Our petrol engine cars have been powered by unleaded fuel since 1988, but in recent years there’s been movement to create more environmentally-friendly alternatives. This has meant an increase in hybrid and electric cars, but it’s also encouraged the development of a new bio-fuel, called E10. Join us to find out more about the newest arrival to our petrol stations.
What is E10 Fuel?
E10 fuel was introduced in the UK in September 2021. E10 is a biofuel, which is created from a blend of petrol and ethanol, and its name stems from the ratio of its two components: 90% unleaded to 10% renewable ethanol.
Ethanol is an alcohol-based fuel produced by fermenting plants, such as grains, sugarcane and their bi-products, which absorb CO2 emissions as they grow. This means that it can provider a greener alternative to the petrol that’s been pumped into our cars for decades. E10 builds on the standard unleaded fuel construction, E5, which already contains up to 5% of ethanol.
What are the benefits of E10 Fuel?
The whole thought process behind the introduction of E10 fuel is to create a more environmentally-friendly everyday fuel that reduces CO2 emissions by using fewer fossil fuels.
Using higher levels of ethanol in petrol is a move which will help the UK hit its target of becoming carbon neutral in 2050. If we make the switch to E10, it’s estimated that the UK could cut 750,000 tonnes of CO2 a year -the equivalent of removing 350,000 cars from our roads. Meanwhile, E10 will also provide a boost to the nation’s biofuel industry, due to the renewed quantity of crops that need to be refined in the UK.
Can E10 Fuel be used in all cars?
Due to the fact that E10 fuel is a recent development, it’s not suitable for every type of car on our roads. The government estimate that around 95% of cars are compatible with E10, but it’s still thought that around 600,000 cars in the UK cannot use the biofuel.
A major factor that surrounds this issue is the age of the car. E10 began being used as a biofuel in other parts of the world before it was launched in the UK, and as a result, all new cars from 2011 onwards are guaranteed to be E10 compatible. Some cars produced before then can use E10, but this is dependent on the make and model. With this in mind, we recommend finding out whether it’s appropriate for your car by using the government’s E10 vehicle checker.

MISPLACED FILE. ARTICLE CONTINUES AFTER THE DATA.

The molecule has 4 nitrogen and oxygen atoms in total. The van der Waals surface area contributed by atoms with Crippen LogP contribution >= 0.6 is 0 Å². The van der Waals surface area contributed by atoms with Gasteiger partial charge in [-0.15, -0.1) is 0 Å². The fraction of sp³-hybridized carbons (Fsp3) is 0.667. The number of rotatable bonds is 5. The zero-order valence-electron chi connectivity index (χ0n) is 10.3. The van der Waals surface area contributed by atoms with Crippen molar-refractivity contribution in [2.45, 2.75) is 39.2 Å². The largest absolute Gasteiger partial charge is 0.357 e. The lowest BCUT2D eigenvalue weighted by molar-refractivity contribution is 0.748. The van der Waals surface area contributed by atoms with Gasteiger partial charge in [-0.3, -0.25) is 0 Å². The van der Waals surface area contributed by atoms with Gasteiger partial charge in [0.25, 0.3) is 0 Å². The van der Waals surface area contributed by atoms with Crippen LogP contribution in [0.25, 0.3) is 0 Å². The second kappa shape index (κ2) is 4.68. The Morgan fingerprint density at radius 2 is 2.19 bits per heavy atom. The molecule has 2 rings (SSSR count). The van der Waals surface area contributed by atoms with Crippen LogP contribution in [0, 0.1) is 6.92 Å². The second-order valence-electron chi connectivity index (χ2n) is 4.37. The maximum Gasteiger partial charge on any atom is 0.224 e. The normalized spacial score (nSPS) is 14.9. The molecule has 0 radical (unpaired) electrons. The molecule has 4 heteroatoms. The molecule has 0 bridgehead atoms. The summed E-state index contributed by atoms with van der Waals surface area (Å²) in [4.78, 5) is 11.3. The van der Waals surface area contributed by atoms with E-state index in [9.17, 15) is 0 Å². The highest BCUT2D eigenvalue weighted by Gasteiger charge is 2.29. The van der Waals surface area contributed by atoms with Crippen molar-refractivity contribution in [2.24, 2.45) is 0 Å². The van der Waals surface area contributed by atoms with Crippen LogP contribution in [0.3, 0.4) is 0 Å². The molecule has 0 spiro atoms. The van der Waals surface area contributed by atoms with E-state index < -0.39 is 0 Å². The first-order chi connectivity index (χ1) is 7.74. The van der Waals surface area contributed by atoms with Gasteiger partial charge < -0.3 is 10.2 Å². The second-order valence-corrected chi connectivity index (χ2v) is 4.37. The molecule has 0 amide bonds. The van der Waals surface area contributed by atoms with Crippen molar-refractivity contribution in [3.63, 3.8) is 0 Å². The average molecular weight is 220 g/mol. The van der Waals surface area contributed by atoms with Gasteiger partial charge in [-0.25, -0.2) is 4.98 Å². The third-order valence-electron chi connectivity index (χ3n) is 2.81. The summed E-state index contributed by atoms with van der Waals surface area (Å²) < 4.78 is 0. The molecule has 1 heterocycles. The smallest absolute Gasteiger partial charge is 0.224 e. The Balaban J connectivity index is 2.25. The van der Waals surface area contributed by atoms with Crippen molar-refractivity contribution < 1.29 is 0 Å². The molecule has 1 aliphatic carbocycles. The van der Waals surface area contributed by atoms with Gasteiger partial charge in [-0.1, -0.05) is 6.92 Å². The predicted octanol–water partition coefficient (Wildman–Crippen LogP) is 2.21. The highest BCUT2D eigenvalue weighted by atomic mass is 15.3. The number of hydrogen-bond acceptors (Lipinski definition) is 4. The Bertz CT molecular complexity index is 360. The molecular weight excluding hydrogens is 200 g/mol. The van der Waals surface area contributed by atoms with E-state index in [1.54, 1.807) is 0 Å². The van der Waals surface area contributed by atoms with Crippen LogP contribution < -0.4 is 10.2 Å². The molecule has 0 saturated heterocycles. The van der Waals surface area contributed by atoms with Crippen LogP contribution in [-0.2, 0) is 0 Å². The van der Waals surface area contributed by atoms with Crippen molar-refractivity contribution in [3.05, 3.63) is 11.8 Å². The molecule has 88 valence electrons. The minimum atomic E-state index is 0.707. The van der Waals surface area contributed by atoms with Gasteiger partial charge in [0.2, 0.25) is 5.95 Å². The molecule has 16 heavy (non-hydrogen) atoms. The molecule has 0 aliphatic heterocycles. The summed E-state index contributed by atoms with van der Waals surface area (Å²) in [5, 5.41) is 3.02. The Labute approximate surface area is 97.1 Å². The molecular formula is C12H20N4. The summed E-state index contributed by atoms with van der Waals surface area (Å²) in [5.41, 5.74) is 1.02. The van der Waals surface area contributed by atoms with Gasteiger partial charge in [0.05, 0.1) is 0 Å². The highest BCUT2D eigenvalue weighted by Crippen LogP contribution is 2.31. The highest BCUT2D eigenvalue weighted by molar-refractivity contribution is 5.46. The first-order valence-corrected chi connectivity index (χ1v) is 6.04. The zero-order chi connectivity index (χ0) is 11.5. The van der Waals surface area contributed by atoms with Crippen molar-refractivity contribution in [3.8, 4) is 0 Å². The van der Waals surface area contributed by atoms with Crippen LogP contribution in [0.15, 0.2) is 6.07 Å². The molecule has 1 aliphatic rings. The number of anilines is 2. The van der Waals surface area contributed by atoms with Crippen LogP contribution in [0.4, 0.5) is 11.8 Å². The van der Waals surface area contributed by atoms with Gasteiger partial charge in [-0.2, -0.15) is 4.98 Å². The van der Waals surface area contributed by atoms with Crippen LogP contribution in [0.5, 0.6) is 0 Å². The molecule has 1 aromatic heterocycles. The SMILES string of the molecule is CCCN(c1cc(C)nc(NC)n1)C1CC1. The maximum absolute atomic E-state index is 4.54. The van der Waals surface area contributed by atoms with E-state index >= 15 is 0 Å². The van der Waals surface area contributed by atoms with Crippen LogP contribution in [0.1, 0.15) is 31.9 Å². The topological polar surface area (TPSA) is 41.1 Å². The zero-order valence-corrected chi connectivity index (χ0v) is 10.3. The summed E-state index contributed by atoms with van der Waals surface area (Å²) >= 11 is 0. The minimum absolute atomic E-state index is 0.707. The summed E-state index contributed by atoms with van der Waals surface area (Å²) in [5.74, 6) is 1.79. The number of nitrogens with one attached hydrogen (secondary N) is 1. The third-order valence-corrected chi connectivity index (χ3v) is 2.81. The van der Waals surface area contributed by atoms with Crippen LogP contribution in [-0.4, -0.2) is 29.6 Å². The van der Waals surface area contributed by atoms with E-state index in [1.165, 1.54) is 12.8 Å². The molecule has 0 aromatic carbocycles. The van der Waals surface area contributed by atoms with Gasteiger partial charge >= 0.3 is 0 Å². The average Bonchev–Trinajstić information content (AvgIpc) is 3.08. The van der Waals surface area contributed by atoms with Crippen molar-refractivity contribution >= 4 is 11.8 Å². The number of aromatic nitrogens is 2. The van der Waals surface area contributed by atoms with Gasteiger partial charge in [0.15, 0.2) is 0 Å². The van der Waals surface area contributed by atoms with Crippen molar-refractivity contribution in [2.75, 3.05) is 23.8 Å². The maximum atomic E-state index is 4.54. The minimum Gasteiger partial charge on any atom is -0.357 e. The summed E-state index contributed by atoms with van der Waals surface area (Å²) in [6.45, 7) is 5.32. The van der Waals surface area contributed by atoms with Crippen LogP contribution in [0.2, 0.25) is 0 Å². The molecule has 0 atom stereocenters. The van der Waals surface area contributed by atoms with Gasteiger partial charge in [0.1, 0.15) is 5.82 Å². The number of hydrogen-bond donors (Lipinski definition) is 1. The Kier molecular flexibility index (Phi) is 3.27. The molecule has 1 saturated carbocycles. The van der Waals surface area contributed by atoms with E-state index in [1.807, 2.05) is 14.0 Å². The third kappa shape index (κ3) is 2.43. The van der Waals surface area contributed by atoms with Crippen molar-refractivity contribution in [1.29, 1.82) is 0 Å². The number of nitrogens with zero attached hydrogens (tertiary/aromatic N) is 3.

Can I use E10 if I have a classic car?
Guidance suggests that if your car was produced before 2002, you shouldn’t fill it up with E10. In some instances, the government guide above may not provide specific information for your car, due to its age. This generally happens with cars that are older than 15 – 20 years. If this has happened to you while trying to get confirmation, you should look for an alternative fuel to E10.
There’s still an option on the market for cars that cannot use E10, with the Department for Transport (DfT) confirming that E5 will be available in the form of super-unleaded petrol. A spokesperson for the UK Petroleum Industry Association (UKPIA), stated that, “If an owner of a classic or cherished car is uncertain of their vehicle’s compatibility with petrol containing more the 5% ethanol and is unable to gain guidance from the vehicle manufacturer, they can avoid potential difficulties by using the super grade.”
Can E10 Fuel Damage Engines?
Using E10 fuel is not without its risks. It can cause potential damage to your engine, even if your car is compatible with this CO2 emission-reducing bio-fuel. This is due to ethanol being a hydroscopic agent, which means that it absorbs moisture from the air.
As the quantity of ethanol in E10 fuel is increased to 10%, the acidity levels in your petrol will be higher than before. As a result, E10 can corrode metals, plastics, rubber parts and seals, alongside potentially causing blockages in older engines and fuel systems. This may even cause component failure.
There have also been reports that using E10 can cause increases in fuel consumption, as it’s a less energy dense fuel. Meanwhile, switching to this fuel can also causing pinking (pre-detonation), which lowers the performance of a car
The best method of minimising the possibility of any side effects caused by E10, is using a specialist E10 protector. These can be used with all petrol engines and should be applied every time you stop for E10 fuel, with the best results achieved when you use it before refuelling.
This treatment acts as a shield to reduce the risk of expensive engine damage, cut friction and the wear of fuel system components. An E10 protector can also protect any fuel system components against corrosion, and provide lubrication to the whole fuel system, including its gaskets and seals.
It has the ability to counteract engine performance issues, and to improve fuel economy, while also stabilising fuel by preventing oxidation.
If you’re going to fill your tank up with this new biofuel, consider adding a protective layer to your engine. Here at Euro Car Parts, we stock more than 130,000 car parts for all makes and models, including petrol system protectors.